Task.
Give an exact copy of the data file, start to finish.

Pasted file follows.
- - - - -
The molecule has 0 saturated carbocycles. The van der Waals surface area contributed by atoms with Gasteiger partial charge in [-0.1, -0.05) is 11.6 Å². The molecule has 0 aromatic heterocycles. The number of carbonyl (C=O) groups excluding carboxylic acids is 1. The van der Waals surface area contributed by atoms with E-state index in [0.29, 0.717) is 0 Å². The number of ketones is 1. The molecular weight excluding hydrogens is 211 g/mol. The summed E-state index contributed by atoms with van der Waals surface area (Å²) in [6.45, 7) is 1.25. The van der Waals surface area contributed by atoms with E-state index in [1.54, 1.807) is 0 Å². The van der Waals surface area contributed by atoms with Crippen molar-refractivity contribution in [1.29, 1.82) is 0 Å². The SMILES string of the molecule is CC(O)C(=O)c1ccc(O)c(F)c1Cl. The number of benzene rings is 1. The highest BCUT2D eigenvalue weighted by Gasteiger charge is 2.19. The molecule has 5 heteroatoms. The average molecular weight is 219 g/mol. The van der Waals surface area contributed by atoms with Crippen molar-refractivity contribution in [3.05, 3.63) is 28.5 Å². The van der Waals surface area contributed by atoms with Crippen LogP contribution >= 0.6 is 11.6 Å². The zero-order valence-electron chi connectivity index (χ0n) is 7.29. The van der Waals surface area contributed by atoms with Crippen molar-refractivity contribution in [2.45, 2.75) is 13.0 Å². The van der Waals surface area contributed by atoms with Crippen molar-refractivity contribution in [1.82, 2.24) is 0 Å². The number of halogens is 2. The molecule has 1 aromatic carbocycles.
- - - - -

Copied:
The molecule has 0 saturated carbocycles. The van der Waals surface area contributed by atoms with Gasteiger partial charge in [-0.1, -0.05) is 11.6 Å². The molecule has 0 aromatic heterocycles. The number of carbonyl (C=O) groups excluding carboxylic acids is 1. The van der Waals surface area contributed by atoms with E-state index in [0.29, 0.717) is 0 Å². The number of ketones is 1. The molecular weight excluding hydrogens is 211 g/mol. The summed E-state index contributed by atoms with van der Waals surface area (Å²) in [6.45, 7) is 1.25. The van der Waals surface area contributed by atoms with E-state index in [1.54, 1.807) is 0 Å². The van der Waals surface area contributed by atoms with Crippen molar-refractivity contribution in [1.29, 1.82) is 0 Å². The SMILES string of the molecule is CC(O)C(=O)c1ccc(O)c(F)c1Cl. The number of benzene rings is 1. The highest BCUT2D eigenvalue weighted by Gasteiger charge is 2.19. The molecule has 5 heteroatoms. The average molecular weight is 219 g/mol. The van der Waals surface area contributed by atoms with Crippen molar-refractivity contribution in [3.05, 3.63) is 28.5 Å². The van der Waals surface area contributed by atoms with Crippen LogP contribution >= 0.6 is 11.6 Å². The zero-order valence-electron chi connectivity index (χ0n) is 7.29. The van der Waals surface area contributed by atoms with Crippen molar-refractivity contribution in [2.45, 2.75) is 13.0 Å². The van der Waals surface area contributed by atoms with Crippen molar-refractivity contribution in [1.82, 2.24) is 0 Å². The number of halogens is 2. The molecule has 1 aromatic carbocycles.